Growth and innovation
Building on this start, UCU`s membership and assets increased steadily. Early growth came from post-war settlers, later new deposit and loan products drove growth in the 60s and 70s. We understood the value of technology early on, becoming computerized in 1975, beating some of our larger, more established rivals in the Canadian banking industry to the punch. We were also among the first financial institutions to adopt ATM technology.
In the past two and a one half decades, many other community credit unions have merged with UCU. Those joining in the 80s include: Plast (Toronto); St. Mary`s Dormition Parish (Mississauga); Ukrainian (London); St. George`s Ukrainian (Oshawa); Ukrainian (Windsor); and, Ukrainian People`s Home (Toronto). In 1989, the credit union dropped the Toronto designation from its name to better represent its new pan-Ontario inclusiveness.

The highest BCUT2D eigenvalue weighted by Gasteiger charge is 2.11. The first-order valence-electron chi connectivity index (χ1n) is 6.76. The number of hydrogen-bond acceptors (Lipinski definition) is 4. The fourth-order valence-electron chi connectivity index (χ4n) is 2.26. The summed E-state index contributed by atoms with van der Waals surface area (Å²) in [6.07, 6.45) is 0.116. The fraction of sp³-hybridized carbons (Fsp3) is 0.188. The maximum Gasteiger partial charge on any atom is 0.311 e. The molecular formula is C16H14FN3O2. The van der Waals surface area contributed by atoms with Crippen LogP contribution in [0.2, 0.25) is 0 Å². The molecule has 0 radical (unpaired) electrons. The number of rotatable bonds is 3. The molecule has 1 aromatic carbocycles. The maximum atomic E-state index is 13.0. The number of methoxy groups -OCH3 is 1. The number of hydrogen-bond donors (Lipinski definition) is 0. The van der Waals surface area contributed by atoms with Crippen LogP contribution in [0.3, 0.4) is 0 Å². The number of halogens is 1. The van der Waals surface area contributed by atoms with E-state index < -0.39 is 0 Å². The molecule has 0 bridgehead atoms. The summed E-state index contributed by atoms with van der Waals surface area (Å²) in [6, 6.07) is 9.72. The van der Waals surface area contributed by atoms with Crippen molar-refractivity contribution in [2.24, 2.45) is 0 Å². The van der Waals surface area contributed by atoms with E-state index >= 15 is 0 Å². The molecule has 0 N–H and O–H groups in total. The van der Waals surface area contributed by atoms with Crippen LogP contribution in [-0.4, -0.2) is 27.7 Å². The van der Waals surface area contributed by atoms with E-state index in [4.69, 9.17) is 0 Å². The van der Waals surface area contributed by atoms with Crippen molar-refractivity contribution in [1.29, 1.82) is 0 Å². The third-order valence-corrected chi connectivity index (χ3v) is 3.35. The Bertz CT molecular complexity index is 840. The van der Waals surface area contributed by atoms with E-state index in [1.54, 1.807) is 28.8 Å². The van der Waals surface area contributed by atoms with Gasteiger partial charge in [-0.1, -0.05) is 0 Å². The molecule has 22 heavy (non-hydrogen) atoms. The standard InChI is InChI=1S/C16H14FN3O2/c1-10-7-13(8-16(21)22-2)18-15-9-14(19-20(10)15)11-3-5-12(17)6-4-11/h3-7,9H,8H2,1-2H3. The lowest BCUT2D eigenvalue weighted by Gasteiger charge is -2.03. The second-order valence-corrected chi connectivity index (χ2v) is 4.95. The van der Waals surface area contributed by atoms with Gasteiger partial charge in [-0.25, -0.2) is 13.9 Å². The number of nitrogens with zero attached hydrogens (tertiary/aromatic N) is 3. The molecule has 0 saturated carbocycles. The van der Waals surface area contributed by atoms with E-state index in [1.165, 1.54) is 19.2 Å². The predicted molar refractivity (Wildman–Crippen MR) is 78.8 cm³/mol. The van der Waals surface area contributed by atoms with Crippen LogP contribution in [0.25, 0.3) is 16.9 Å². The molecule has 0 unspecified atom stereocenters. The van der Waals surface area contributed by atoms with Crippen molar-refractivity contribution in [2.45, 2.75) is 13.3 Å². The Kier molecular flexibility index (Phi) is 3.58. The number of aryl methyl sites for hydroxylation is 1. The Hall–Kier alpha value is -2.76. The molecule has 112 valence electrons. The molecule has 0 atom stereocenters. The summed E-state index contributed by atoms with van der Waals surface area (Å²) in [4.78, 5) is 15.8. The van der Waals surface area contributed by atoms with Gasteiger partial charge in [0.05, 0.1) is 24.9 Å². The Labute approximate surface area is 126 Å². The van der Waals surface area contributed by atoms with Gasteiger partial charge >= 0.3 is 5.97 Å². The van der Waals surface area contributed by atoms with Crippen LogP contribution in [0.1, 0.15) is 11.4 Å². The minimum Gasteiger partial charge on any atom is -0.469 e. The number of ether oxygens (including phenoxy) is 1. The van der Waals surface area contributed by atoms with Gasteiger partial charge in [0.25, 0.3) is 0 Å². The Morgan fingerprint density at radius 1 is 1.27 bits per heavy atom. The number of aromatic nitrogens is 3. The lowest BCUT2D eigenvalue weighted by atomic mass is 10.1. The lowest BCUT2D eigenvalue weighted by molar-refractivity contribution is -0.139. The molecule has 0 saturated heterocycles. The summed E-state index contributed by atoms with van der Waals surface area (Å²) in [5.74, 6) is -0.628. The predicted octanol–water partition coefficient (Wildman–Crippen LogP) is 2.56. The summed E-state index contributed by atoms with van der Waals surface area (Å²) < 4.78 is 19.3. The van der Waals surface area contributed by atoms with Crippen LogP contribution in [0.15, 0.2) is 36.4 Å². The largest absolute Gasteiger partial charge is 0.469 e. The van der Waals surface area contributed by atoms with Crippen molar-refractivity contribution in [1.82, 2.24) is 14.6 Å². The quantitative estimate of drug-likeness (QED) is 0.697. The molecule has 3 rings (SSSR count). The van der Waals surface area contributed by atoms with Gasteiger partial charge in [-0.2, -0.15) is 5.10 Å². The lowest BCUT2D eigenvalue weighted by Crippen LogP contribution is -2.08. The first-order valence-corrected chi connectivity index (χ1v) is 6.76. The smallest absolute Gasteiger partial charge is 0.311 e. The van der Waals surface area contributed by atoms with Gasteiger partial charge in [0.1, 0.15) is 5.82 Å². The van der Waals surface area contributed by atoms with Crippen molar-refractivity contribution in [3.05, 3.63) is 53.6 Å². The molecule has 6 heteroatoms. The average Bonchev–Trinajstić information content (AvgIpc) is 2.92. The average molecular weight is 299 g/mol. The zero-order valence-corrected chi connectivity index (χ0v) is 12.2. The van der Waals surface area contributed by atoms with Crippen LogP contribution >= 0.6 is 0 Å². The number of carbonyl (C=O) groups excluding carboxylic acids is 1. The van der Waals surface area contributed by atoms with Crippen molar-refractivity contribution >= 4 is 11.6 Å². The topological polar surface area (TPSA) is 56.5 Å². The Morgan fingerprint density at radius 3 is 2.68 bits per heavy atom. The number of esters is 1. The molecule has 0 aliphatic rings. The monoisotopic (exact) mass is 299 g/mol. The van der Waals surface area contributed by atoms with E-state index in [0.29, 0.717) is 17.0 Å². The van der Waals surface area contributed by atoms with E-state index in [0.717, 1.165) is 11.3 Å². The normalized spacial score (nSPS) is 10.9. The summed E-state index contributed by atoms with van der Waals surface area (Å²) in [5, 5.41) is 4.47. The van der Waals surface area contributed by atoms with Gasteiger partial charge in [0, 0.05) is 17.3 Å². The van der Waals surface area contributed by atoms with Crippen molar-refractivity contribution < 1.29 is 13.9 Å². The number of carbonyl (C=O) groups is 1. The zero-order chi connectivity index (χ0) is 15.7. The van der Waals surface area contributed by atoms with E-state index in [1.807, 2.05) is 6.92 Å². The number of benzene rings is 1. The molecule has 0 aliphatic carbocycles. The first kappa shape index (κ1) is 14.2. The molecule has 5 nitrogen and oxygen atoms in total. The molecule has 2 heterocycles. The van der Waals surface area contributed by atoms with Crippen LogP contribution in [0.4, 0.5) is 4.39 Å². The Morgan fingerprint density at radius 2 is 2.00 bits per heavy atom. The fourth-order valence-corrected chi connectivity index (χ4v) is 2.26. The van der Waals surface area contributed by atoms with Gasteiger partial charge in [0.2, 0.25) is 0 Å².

In the mid 1990s, when Thunder Bay`s Ukrainian (Ft. William) Credit Union closed, its members formed UCU Thunder Bay. In 1999, Ukrainian (Sudbury) Credit Union joined the UCU family. It was itself the union of Ukrainian (Sudbury), St. Mary`s Ukrainian Catholic Parish, and the Ukrainian Youth Association. The same year St. Demetrius Parish (Etobicoke) also joined UCU.
Immigration is again driving growth. Hundreds of new members from Ukraine, Poland, and former Soviet Bloc territories join yearly. Continued efforts to attract our youth with initiatives such as Internet bank services, as well as our award-winning Youth Unlimited line of products, are retaining memberships from second, third, and fourth generation Ukrainian Canadians. They are our future!